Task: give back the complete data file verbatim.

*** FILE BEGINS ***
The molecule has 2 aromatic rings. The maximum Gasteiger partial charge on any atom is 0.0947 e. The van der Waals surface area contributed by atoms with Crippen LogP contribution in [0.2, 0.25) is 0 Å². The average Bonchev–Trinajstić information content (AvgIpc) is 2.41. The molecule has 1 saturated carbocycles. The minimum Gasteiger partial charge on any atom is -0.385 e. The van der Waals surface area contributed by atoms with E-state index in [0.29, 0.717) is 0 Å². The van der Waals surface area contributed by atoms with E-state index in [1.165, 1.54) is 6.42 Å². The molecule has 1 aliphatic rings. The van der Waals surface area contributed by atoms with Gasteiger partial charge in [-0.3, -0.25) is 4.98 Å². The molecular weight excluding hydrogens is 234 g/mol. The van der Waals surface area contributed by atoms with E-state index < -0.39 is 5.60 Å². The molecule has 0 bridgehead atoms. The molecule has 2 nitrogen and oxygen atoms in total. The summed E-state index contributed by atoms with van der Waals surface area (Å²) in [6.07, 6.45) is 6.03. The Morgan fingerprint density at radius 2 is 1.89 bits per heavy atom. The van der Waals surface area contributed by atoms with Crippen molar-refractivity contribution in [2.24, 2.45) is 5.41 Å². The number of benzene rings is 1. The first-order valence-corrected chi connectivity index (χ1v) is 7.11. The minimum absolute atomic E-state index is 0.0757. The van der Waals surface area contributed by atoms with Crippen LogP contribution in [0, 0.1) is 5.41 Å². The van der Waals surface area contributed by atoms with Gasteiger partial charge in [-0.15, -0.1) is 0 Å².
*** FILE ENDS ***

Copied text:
The molecule has 2 aromatic rings. The maximum Gasteiger partial charge on any atom is 0.0947 e. The van der Waals surface area contributed by atoms with Crippen LogP contribution in [0.2, 0.25) is 0 Å². The average Bonchev–Trinajstić information content (AvgIpc) is 2.41. The molecule has 1 saturated carbocycles. The minimum Gasteiger partial charge on any atom is -0.385 e. The van der Waals surface area contributed by atoms with E-state index in [0.29, 0.717) is 0 Å². The van der Waals surface area contributed by atoms with E-state index in [1.165, 1.54) is 6.42 Å². The molecule has 1 aliphatic rings. The van der Waals surface area contributed by atoms with Gasteiger partial charge in [-0.3, -0.25) is 4.98 Å². The molecular weight excluding hydrogens is 234 g/mol. The van der Waals surface area contributed by atoms with E-state index < -0.39 is 5.60 Å². The molecule has 0 bridgehead atoms. The molecule has 2 nitrogen and oxygen atoms in total. The summed E-state index contributed by atoms with van der Waals surface area (Å²) in [6.07, 6.45) is 6.03. The Morgan fingerprint density at radius 2 is 1.89 bits per heavy atom. The van der Waals surface area contributed by atoms with Crippen molar-refractivity contribution in [2.24, 2.45) is 5.41 Å². The number of benzene rings is 1. The first-order valence-corrected chi connectivity index (χ1v) is 7.11. The minimum absolute atomic E-state index is 0.0757. The van der Waals surface area contributed by atoms with Crippen LogP contribution in [0, 0.1) is 5.41 Å². The van der Waals surface area contributed by atoms with Gasteiger partial charge in [-0.15, -0.1) is 0 Å².